Thanks to OH for spotting this:
Chatham cottages historic review underway
By THE ASSOCIATED PRESS
November 09, 2011
CHATHAM – Competing requests to determine the eligibility of North Beach Island cottages for the National Register of Historic Places are ready for review.
The clock now starts ticking on the 45 days that the Register’s Keeper Carol Shull has to review the requests, solicit public comment and make an official determination.
First on her desk was the National Seashore’s request on the six North Beach Island structures – five cottages and a shed. The National Park Service, the cottages’ owner, sent its request for a determination Nov. 2 in the hopes of getting permission to demolish the five cottages, now rented to long-standing tenants.
More Times Breaking News
When the original cottages were washed away in a 1991 storm, the tenants rebuilt them to withstand major storms. The tenants disagree with the Seashore’s finding that the island’s accelerated rate of eroding places the cottages at any risk of destruction from water or winds. The shed washed away in last weekend’s storm.
On Monday the tenants joined the owners of the six other island cottages – all privately owned – and sent Shull a request to find the entire cottage colony – 11 cottages, both public and private – eligible for the Register as an historic district. That request is backed by the town’s historical commission and selectmen.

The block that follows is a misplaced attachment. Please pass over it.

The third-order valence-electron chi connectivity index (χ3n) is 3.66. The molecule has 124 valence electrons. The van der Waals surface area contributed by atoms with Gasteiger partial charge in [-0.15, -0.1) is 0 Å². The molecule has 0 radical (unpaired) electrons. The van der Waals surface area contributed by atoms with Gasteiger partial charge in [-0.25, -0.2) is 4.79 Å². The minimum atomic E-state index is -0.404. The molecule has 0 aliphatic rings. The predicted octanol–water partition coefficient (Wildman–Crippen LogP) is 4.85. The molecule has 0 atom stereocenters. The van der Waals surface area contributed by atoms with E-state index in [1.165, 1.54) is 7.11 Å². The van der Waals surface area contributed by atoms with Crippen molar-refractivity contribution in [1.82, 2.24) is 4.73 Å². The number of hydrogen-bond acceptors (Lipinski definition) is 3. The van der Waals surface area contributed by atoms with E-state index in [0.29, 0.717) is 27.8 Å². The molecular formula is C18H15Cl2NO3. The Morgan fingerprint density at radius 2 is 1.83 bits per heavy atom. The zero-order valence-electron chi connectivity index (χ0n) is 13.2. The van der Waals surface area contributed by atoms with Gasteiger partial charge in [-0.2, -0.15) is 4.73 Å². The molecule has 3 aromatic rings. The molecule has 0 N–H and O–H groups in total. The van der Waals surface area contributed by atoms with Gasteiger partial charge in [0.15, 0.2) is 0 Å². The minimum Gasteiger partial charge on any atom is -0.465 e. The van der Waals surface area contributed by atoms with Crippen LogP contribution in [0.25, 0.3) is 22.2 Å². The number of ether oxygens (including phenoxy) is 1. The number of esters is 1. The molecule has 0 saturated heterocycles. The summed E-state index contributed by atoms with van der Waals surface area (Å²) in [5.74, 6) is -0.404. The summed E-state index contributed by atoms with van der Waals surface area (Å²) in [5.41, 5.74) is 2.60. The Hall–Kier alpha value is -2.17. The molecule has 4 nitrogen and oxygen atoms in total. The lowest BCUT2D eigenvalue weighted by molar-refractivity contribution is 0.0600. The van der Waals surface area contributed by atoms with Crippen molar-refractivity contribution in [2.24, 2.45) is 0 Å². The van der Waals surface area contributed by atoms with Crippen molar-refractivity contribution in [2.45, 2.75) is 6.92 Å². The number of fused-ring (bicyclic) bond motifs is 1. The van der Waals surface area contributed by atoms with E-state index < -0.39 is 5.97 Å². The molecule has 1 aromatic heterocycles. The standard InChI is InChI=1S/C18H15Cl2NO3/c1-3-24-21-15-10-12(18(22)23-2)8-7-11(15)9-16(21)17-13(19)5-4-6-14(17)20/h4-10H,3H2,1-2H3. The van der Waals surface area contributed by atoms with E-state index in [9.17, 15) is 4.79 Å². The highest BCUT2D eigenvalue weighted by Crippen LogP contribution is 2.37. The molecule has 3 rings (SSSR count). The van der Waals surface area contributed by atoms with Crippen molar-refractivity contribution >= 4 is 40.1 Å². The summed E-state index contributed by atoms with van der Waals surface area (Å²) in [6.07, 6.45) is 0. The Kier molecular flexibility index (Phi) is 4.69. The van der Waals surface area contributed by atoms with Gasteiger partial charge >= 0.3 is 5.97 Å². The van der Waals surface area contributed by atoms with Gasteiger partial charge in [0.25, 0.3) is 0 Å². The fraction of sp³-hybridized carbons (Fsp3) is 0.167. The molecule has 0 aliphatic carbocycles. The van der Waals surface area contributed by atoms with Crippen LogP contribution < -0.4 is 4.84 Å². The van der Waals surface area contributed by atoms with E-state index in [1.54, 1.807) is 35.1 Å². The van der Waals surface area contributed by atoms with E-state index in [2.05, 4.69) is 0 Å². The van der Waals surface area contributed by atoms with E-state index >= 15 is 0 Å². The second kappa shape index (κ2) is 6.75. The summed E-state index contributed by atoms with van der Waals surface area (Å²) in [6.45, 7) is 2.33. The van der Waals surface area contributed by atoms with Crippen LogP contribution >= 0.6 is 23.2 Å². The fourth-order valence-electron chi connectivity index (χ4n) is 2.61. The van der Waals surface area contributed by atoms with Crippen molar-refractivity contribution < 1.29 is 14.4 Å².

The fate of the Seashore’s cottages is on the agenda of the Cape Cod National Seashore Advisory Commission’s next meeting at 1 p.m. Monday. Its members were asked to intervene and advise Seashore Superintendent George Price about the cottages. A subcommittee that held a hearing locally in Chatham to gather information will meet at 10:30 a.m. to prepare a recommendation to the full commission.
The leases of the Seashore’s cottages expire at year’s end. In letters to Price and the commission, Chatham selectmen Tuesday proposed that the cottages remain in place and occupied at least through 2012 as the town and Seashore work together to study removal options and monitor erosion.
Read more in “Storm Surge,” and Sea level Rising; The Chatham Story,” available through UPNE and Schiifer tabs, at the top of this page.